True or false: all drug testing laboratories in the UK are regulated in the same way.
The answer? False. There’s actually no regulation whatsoever. A surprising answer, perhaps, given that drug and alcohol test results can decide whether or not a parent retains custody of their child, whether an individual is committed to a rehabilitation programme, whether a worker keeps their job.
Leaving the drug and alcohol testing industry to set its own rules and to operate in its own way not only creates inequality between labs in terms of the accuracy of their procedures, but could - as we’ve previously highlighted in cases involving Randox and Motherisk - dramatically alter the course of an individual’s life, destroy their reputation and cause huge distrust in the testing industry.
At Cansford, we regularly bang the drum for regulation of our industry - and we’re of the firm belief that judges, family lawyers, social workers and employers should be doing the same. This is why.
How is drug and alcohol testing currently regulated?
In the UK, a number of testing labs are accredited, but this doesn’t mean they are regulated. And it’s important to understand the difference between the two.
Regulation involves rules that must be followed according to an industry regulatory body, while accreditation is a seal of approval that an organisation or laboratory receives when it fulfils specific standards, as in the case of ISO:9001 or ISO:17025.
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While there are a number of international standards and accreditation requirements applied to drug and alcohol testing laboratories, there is no imposed regulation on the industry. The closest thing to regulation is the guidelines and consensus provided by the Society of Hair Testing (SoHT), which acts in the capacity of a regulator, but is not officially recognised as such.
With a wide international membership, the Society of Hair Testing meets regularly to discuss aspects of hair testing for drug and alcohol use, with frequent publications of guidelines and consensus on specific tests. Adherence to these guidelines, however, is voluntary, rather than mandatory.
What is the case for regulation?
Not every UK testing laboratory is a member of the Society of Hair Testing, not every UK testing laboratory is accredited to ISO:9001 or ISO:17025. Accreditation should be the first port of call for any court, business, organisation or individual who wants to find a laboratory that wants to abide by industry rules.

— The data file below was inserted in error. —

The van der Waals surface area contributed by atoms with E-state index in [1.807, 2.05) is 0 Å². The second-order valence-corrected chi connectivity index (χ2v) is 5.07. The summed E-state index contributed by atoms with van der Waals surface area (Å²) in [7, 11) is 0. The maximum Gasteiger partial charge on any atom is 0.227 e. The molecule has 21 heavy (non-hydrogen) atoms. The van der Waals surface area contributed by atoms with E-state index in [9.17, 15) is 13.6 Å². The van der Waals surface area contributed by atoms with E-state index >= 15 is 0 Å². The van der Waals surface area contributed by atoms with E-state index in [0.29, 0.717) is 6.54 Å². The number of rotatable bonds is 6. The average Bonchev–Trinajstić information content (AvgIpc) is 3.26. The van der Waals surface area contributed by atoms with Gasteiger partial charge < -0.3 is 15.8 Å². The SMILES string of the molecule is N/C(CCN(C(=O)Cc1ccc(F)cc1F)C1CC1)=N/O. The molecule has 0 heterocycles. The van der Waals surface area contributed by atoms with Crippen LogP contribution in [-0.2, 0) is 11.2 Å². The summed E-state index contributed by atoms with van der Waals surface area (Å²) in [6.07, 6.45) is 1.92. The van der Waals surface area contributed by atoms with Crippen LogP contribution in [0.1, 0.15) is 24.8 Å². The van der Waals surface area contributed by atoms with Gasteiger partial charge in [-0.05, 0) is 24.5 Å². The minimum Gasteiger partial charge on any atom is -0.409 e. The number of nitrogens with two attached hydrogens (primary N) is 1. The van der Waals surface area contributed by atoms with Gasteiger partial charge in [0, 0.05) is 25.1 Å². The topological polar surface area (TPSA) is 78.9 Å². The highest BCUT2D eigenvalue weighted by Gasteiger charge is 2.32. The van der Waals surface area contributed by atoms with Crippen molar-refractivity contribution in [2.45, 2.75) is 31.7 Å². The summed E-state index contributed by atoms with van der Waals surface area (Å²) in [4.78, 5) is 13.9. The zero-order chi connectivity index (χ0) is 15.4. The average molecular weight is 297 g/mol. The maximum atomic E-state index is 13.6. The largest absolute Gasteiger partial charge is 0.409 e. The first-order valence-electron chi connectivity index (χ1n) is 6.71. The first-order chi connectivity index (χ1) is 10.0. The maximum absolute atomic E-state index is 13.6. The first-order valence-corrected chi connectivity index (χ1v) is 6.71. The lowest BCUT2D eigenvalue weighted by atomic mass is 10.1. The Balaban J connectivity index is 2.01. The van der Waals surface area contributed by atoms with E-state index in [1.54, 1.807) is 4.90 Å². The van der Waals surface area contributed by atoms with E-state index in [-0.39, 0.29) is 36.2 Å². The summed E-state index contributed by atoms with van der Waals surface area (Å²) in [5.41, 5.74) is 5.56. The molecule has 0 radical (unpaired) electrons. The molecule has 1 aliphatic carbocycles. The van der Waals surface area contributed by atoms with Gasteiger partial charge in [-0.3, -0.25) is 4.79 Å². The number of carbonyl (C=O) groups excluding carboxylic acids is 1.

But is accreditation alone really enough? Adding industry-wide regulation to the mix could make an enormous difference, in a range of ways.
It would avoid mistakes
The two high-profile scandals mentioned earlier could have been avoided if industry regulation were in place.
In the case of Randox, where numerous drug-driving offences were quashed after serious breaches of testing standards were discovered, a legal requirement for proficiency testing schemes could well have prevented the scandal.
Such schemes - which are currently voluntary - show how closely the results for a known sample from one lab match those analysed by other laboratories. Currently, if a lab’s results fall outside of proficiency testing boundaries, there is no punishment. Regulation could ensure that the lab in question is supported to produce the correct results.
Similarly, regulation would have prevented the catalogue of errors that led to flawed testing at Motherisk for decades in over 35,000 child protection cases. With no written operating procedures, a lack of transparency, a flawed chain of custody process, inadequate training and the use of the wrong type of test, the testing process was flawed from start to finish. A regulatory body could have avoided the life-changing events of the scandal.
It would ensure consistency
Currently, a lack of regulation means that UK drug and alcohol testing labs can choose their own approach. From one lab to the next, testing methods, cut-offs, the chain of custody, the collection process (and collector qualifications) and quality assurance checks - among other aspects of the testing procedures - may all vary.